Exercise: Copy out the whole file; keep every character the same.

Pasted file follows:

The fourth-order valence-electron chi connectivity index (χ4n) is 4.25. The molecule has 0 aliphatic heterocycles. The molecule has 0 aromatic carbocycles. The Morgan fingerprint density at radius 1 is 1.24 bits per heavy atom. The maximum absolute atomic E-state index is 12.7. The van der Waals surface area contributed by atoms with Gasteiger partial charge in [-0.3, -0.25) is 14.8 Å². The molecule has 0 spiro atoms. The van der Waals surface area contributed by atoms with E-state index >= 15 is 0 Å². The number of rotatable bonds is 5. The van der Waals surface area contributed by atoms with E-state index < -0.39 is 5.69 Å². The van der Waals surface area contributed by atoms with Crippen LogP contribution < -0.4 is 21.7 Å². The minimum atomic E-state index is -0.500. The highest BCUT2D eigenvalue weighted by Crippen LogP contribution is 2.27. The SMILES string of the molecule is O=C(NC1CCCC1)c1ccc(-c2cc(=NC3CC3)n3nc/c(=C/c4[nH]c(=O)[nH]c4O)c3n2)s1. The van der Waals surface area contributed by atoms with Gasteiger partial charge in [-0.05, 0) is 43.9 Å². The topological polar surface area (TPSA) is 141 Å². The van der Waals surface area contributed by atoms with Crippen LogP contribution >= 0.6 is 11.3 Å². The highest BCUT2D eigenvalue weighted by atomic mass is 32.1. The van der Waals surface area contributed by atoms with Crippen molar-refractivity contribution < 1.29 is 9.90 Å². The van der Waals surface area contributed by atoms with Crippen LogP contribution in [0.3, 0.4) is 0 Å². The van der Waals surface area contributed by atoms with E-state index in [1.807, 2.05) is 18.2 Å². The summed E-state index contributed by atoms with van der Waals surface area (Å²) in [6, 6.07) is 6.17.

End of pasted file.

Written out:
The fourth-order valence-electron chi connectivity index (χ4n) is 4.25. The molecule has 0 aliphatic heterocycles. The molecule has 0 aromatic carbocycles. The Morgan fingerprint density at radius 1 is 1.24 bits per heavy atom. The maximum absolute atomic E-state index is 12.7. The van der Waals surface area contributed by atoms with Gasteiger partial charge in [-0.3, -0.25) is 14.8 Å². The molecule has 0 spiro atoms. The van der Waals surface area contributed by atoms with E-state index >= 15 is 0 Å². The number of rotatable bonds is 5. The van der Waals surface area contributed by atoms with E-state index < -0.39 is 5.69 Å². The van der Waals surface area contributed by atoms with Crippen LogP contribution < -0.4 is 21.7 Å². The minimum atomic E-state index is -0.500. The highest BCUT2D eigenvalue weighted by Crippen LogP contribution is 2.27. The SMILES string of the molecule is O=C(NC1CCCC1)c1ccc(-c2cc(=NC3CC3)n3nc/c(=C/c4[nH]c(=O)[nH]c4O)c3n2)s1. The van der Waals surface area contributed by atoms with Gasteiger partial charge in [-0.05, 0) is 43.9 Å². The topological polar surface area (TPSA) is 141 Å². The van der Waals surface area contributed by atoms with Crippen LogP contribution >= 0.6 is 11.3 Å². The highest BCUT2D eigenvalue weighted by atomic mass is 32.1. The van der Waals surface area contributed by atoms with Crippen molar-refractivity contribution < 1.29 is 9.90 Å². The van der Waals surface area contributed by atoms with Crippen LogP contribution in [0.3, 0.4) is 0 Å². The van der Waals surface area contributed by atoms with E-state index in [1.807, 2.05) is 18.2 Å². The summed E-state index contributed by atoms with van der Waals surface area (Å²) in [6, 6.07) is 6.17.